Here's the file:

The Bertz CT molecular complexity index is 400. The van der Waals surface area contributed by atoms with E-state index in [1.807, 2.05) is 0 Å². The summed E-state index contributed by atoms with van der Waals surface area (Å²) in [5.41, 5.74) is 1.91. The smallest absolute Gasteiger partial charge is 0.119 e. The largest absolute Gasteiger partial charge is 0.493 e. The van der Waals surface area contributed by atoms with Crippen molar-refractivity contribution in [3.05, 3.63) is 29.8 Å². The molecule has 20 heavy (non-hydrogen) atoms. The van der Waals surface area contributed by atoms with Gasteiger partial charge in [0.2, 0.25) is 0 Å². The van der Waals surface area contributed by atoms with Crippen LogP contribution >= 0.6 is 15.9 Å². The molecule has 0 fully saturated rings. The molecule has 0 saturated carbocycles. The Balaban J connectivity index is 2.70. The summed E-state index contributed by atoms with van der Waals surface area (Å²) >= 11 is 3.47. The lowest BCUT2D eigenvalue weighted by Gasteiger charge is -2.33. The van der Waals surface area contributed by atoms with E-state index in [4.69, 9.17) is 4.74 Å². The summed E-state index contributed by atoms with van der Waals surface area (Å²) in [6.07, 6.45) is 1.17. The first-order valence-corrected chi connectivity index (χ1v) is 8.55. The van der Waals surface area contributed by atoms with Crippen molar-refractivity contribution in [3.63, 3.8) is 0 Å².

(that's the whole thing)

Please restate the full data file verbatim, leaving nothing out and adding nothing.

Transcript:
The Bertz CT molecular complexity index is 400. The van der Waals surface area contributed by atoms with E-state index in [1.807, 2.05) is 0 Å². The summed E-state index contributed by atoms with van der Waals surface area (Å²) in [5.41, 5.74) is 1.91. The smallest absolute Gasteiger partial charge is 0.119 e. The largest absolute Gasteiger partial charge is 0.493 e. The van der Waals surface area contributed by atoms with Crippen molar-refractivity contribution in [3.05, 3.63) is 29.8 Å². The molecule has 20 heavy (non-hydrogen) atoms. The van der Waals surface area contributed by atoms with Gasteiger partial charge in [0.2, 0.25) is 0 Å². The van der Waals surface area contributed by atoms with Crippen LogP contribution >= 0.6 is 15.9 Å². The molecule has 0 fully saturated rings. The molecule has 0 saturated carbocycles. The Balaban J connectivity index is 2.70. The summed E-state index contributed by atoms with van der Waals surface area (Å²) >= 11 is 3.47. The lowest BCUT2D eigenvalue weighted by Gasteiger charge is -2.33. The van der Waals surface area contributed by atoms with E-state index in [4.69, 9.17) is 4.74 Å². The summed E-state index contributed by atoms with van der Waals surface area (Å²) in [6.07, 6.45) is 1.17. The first-order valence-corrected chi connectivity index (χ1v) is 8.55. The van der Waals surface area contributed by atoms with Crippen molar-refractivity contribution in [3.63, 3.8) is 0 Å².